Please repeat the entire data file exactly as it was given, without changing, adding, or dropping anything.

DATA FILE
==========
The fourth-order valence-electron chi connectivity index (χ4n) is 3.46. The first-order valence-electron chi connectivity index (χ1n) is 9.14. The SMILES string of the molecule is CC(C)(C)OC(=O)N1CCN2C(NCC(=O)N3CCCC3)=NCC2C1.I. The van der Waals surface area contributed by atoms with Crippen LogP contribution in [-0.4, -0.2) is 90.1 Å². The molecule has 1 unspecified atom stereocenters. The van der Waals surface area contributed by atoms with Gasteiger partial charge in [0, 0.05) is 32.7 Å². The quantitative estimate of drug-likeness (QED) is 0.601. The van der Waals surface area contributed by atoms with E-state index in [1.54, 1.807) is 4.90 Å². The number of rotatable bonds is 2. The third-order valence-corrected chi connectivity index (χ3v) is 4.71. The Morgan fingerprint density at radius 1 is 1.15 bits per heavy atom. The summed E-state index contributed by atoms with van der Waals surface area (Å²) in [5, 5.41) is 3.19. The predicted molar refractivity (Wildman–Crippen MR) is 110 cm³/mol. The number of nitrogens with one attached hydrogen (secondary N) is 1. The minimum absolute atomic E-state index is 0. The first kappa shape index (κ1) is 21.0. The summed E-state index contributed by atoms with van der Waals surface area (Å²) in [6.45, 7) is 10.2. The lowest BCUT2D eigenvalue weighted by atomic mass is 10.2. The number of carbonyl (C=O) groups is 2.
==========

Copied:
The fourth-order valence-electron chi connectivity index (χ4n) is 3.46. The first-order valence-electron chi connectivity index (χ1n) is 9.14. The SMILES string of the molecule is CC(C)(C)OC(=O)N1CCN2C(NCC(=O)N3CCCC3)=NCC2C1.I. The van der Waals surface area contributed by atoms with Crippen LogP contribution in [-0.4, -0.2) is 90.1 Å². The molecule has 1 unspecified atom stereocenters. The van der Waals surface area contributed by atoms with Gasteiger partial charge in [0, 0.05) is 32.7 Å². The quantitative estimate of drug-likeness (QED) is 0.601. The van der Waals surface area contributed by atoms with E-state index in [1.54, 1.807) is 4.90 Å². The number of rotatable bonds is 2. The third-order valence-corrected chi connectivity index (χ3v) is 4.71. The Morgan fingerprint density at radius 1 is 1.15 bits per heavy atom. The summed E-state index contributed by atoms with van der Waals surface area (Å²) in [5, 5.41) is 3.19. The predicted molar refractivity (Wildman–Crippen MR) is 110 cm³/mol. The number of nitrogens with one attached hydrogen (secondary N) is 1. The minimum absolute atomic E-state index is 0. The first kappa shape index (κ1) is 21.0. The summed E-state index contributed by atoms with van der Waals surface area (Å²) in [6.45, 7) is 10.2. The lowest BCUT2D eigenvalue weighted by atomic mass is 10.2. The number of carbonyl (C=O) groups is 2.